Bulletins

There are scores of Wordle clones on iOS because of course there are

Cloning is an endemic problem in mobile gaming, and now it's claimed your favorite daily word game.

There are scores of Wordle clones on iOS because of course there are

If you search "Wordle" on the App Store right now, you'll find nearly a dozen copycat versions of the game.

Screenshot: Nick Statt/Protocol

Wordle is the newest viral game taking over your Twitter feed and group chats, and with popularity comes cloning. If you search "Wordle" on the App Store right now, you'll find nearly a dozen copycat versions of the game, many of which shamelessly use the game's name in the app title with little to no alteration.


Most of the games look identical to the version created in private and for free by software engineer Josh Wardle, who maintains the game but has not asked for any monetary compensation for doing so. But as is the case with anything organic and popular on the internet, there are always those interested in profiting off it in one way or another. That's especially true in the world of mobile gaming where so-called cloning is a rampant practice with little to no recourse for creators.

Usually, cloned apps are made by relatively anonymous developers whose skill lies in quickly turning new and popular ideas in game design into quick, functional apps. In some cases, developers will rework existing apps and change the name, too. But slap some ads on there or attach a small price like $1.99 and they stand to make some money.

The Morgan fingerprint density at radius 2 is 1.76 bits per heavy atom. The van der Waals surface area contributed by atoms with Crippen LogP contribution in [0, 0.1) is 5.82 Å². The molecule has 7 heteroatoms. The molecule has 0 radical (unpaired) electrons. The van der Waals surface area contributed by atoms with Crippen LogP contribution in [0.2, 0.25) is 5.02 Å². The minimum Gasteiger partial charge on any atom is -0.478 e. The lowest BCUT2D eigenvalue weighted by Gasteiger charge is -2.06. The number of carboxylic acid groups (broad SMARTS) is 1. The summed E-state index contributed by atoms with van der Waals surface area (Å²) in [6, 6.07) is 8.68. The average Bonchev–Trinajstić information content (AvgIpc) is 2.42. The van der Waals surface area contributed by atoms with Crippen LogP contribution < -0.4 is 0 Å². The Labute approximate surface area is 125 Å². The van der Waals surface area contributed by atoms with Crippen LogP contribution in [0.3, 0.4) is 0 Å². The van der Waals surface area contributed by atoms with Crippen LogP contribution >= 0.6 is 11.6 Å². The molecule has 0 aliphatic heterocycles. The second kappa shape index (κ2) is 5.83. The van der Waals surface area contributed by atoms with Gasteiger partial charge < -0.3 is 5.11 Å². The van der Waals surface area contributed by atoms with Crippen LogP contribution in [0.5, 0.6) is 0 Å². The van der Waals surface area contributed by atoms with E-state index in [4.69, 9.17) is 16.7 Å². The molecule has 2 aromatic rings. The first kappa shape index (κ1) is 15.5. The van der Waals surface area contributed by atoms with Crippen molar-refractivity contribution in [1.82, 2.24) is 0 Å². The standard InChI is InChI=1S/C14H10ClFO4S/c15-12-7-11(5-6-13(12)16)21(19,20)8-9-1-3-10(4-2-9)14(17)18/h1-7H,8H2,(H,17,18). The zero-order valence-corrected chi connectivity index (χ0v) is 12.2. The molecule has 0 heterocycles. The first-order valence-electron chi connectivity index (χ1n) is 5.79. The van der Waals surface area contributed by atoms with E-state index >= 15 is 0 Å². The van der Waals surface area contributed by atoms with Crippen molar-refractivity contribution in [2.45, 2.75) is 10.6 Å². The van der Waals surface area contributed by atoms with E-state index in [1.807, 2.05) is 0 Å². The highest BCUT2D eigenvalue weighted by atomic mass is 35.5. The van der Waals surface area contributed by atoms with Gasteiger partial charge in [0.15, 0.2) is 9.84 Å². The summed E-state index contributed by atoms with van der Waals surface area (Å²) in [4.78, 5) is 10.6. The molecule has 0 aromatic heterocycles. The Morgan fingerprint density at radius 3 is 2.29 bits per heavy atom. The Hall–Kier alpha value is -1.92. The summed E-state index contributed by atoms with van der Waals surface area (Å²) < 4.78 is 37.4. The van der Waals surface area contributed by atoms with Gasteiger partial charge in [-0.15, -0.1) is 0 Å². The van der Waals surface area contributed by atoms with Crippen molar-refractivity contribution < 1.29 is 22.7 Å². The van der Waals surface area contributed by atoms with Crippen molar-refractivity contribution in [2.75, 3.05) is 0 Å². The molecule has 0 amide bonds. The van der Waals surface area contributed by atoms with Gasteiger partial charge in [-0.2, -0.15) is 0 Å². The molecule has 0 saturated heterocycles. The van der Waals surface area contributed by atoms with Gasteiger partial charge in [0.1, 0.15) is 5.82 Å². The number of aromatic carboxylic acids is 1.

However, in this case, a developer by the name of Zachary Shakked created a Wordle clone as a self-described fan of the game, and then released it on iOS with a $30-per-year pro version that allows you to keep playing and also modify the number of letters in the word you're guessing. It's one of the more popular of the Wordle clones on the iPhone right now. Shakked has since put his Twitter profile to private after users found older tweets in which he criticized those who shamelessly copy other's ideas.

Cloning is not exactly what you would call honest app development work, and it's an endemic issue in mobile gaming that's not quite solvable given the industry-wide truce around abuse of copyright law and trademarks. Games wouldn't be very fun if you had to pay a licensing fee or risk a lawsuit every time you wanted to borrow a good idea, so most developers just treat copying and cloning as the cost of doing business.